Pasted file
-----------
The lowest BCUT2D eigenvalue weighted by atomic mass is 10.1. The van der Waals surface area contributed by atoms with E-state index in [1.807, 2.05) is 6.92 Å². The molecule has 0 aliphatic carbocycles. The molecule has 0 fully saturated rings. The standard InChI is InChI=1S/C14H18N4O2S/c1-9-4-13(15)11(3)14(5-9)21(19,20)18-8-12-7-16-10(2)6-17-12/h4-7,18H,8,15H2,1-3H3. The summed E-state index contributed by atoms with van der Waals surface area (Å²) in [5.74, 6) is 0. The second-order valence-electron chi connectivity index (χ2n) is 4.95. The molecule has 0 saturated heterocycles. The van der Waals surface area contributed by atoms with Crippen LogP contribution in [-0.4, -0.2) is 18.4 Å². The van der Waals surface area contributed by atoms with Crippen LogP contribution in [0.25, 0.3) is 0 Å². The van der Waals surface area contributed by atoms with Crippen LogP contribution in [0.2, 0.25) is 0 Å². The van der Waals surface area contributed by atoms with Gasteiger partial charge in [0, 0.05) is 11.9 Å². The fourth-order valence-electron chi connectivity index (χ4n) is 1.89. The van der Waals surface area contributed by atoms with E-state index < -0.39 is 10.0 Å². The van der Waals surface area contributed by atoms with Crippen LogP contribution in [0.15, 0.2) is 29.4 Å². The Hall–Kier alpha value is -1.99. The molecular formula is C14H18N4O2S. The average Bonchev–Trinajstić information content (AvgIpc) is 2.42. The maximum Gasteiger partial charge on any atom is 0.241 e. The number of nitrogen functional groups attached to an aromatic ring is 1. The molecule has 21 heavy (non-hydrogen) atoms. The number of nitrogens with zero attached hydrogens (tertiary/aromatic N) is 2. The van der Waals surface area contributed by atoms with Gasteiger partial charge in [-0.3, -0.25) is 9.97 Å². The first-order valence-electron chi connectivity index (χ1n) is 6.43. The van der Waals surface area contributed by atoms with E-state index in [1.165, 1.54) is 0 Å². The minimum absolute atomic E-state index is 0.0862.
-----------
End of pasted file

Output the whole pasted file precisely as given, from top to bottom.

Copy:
The lowest BCUT2D eigenvalue weighted by atomic mass is 10.1. The van der Waals surface area contributed by atoms with E-state index in [1.807, 2.05) is 6.92 Å². The molecule has 0 aliphatic carbocycles. The molecule has 0 fully saturated rings. The standard InChI is InChI=1S/C14H18N4O2S/c1-9-4-13(15)11(3)14(5-9)21(19,20)18-8-12-7-16-10(2)6-17-12/h4-7,18H,8,15H2,1-3H3. The summed E-state index contributed by atoms with van der Waals surface area (Å²) in [5.74, 6) is 0. The second-order valence-electron chi connectivity index (χ2n) is 4.95. The molecule has 0 saturated heterocycles. The van der Waals surface area contributed by atoms with Crippen LogP contribution in [-0.4, -0.2) is 18.4 Å². The van der Waals surface area contributed by atoms with Crippen LogP contribution in [0.25, 0.3) is 0 Å². The van der Waals surface area contributed by atoms with Crippen LogP contribution in [0.2, 0.25) is 0 Å². The van der Waals surface area contributed by atoms with Gasteiger partial charge in [0, 0.05) is 11.9 Å². The fourth-order valence-electron chi connectivity index (χ4n) is 1.89. The van der Waals surface area contributed by atoms with E-state index < -0.39 is 10.0 Å². The van der Waals surface area contributed by atoms with Crippen LogP contribution in [0.15, 0.2) is 29.4 Å². The Hall–Kier alpha value is -1.99. The molecular formula is C14H18N4O2S. The average Bonchev–Trinajstić information content (AvgIpc) is 2.42. The maximum Gasteiger partial charge on any atom is 0.241 e. The number of nitrogen functional groups attached to an aromatic ring is 1. The molecule has 21 heavy (non-hydrogen) atoms. The number of nitrogens with zero attached hydrogens (tertiary/aromatic N) is 2. The van der Waals surface area contributed by atoms with Gasteiger partial charge in [-0.3, -0.25) is 9.97 Å². The first-order valence-electron chi connectivity index (χ1n) is 6.43. The van der Waals surface area contributed by atoms with E-state index in [1.165, 1.54) is 0 Å². The minimum absolute atomic E-state index is 0.0862.